NKX2-2

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NK2 homeobox 2
Identifiers
Symbols NKX2-2 ; NKX2.2; NKX2B
External IDs OMIM604612 MGI97347 HomoloGene1879 GeneCards: NKX2-2 Gene
RNA expression pattern
PBB GE NKX2-2 206915 at tn.png
More reference expression data
Orthologs
Species Human Mouse
Entrez 4821 18088
Ensembl ENSG00000125820 ENSMUSG00000027434
UniProt O95096 P42586
RefSeq (mRNA) NM_002509 NM_001077632
RefSeq (protein) NP_002500 NP_001071100
Location (UCSC) Chr 20:
21.49 – 21.49 Mb
Chr 2:
147.18 – 147.19 Mb
PubMed search [1] [2]

Homeobox protein Nkx-2.2 is a protein that in humans is encoded by the NKX2-2 gene.[1][2][3]

Homeobox protein Nkx-2.2 contains a homeobox domain and may be involved in the morphogenesis of the central nervous system. This gene is found on chromosome 20 near NKX2-4, and these two genes appear to be duplicated on chromosome 14 in the form of TITF1 and NKX2-8. The encoded protein is likely to be a nuclear transcription factor.[3]

The expression of Nkx2-2 is regulated by an antisense RNA called Nkx2-2as.[4]

References[edit]

  1. ^ Furuta H, Horikawa Y, Iwasaki N, Hara M, Sussel L, Le Beau MM, Davis EM, Ogata M, Iwamoto Y, German MS, Bell GI (Sep 1998). "Beta-cell transcription factors and diabetes: mutations in the coding region of the BETA2/NeuroD1 (NEUROD1) and Nkx2.2 (NKX2B) genes are not associated with maturity-onset diabetes of the young in Japanese". Diabetes 47 (8): 1356–8. doi:10.2337/diabetes.47.8.1356. PMID 9703340.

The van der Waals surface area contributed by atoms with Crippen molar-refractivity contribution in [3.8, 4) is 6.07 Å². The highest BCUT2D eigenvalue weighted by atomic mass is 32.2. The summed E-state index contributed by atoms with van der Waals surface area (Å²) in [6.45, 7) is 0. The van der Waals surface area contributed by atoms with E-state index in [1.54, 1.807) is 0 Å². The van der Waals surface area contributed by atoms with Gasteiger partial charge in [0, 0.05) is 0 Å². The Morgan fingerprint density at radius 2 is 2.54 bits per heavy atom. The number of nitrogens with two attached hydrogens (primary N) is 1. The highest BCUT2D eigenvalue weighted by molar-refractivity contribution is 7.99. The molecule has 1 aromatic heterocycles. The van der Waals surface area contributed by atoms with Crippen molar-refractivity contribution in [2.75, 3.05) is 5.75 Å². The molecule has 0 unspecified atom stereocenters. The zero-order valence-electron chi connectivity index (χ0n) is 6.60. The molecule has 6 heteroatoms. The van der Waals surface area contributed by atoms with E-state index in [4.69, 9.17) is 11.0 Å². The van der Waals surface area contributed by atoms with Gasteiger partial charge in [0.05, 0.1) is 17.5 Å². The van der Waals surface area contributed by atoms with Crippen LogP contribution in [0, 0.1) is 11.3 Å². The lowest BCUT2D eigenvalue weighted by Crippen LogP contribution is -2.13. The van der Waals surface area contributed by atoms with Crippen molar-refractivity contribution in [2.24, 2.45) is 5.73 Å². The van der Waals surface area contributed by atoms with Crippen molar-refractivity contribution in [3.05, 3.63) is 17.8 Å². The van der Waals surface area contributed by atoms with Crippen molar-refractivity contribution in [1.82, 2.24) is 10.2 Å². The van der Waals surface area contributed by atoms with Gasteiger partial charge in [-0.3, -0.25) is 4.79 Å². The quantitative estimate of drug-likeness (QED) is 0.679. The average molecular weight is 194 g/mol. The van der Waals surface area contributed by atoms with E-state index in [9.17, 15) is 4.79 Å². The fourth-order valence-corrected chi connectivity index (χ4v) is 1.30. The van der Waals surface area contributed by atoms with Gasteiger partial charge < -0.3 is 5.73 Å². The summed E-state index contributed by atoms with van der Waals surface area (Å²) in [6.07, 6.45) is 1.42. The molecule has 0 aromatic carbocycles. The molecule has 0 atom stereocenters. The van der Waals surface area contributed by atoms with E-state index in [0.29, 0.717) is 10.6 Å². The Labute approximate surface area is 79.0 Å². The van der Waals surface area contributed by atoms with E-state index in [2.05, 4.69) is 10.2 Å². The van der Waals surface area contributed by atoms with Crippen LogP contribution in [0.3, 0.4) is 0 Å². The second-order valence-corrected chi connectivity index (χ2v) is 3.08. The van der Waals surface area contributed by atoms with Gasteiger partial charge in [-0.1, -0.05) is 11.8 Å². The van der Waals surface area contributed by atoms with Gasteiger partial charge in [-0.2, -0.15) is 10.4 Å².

2. ^ Price M, Lazzaro D, Pohl T, Mattei MG, Ruther U, Olivo JC, Duboule D, Di Lauro R (Mar 1992). "Regional expression of the homeobox gene Nkx-2.2 in the developing mammalian forebrain". Neuron 8 (2): 241–55. doi:10.1016/0896-6273(92)90291-K. PMID 1346742. 
  3. ^ a b "Entrez Gene: NKX2-2 NK2 transcription factor related, locus 2 (Drosophila)". 
  4. ^ Tochitani S, Hayashizaki Y (August 2008). "Nkx2.2 antisense RNA overexpression enhanced oligodendrocytic differentiation". Biochem. Biophys. Res. Commun. 372 (4): 691–6. doi:10.1016/j.bbrc.2008.05.127. PMID 18538132. 

External links[edit]

Further reading[edit]

This article incorporates text from the United States National Library of Medicine, which is in the public domain.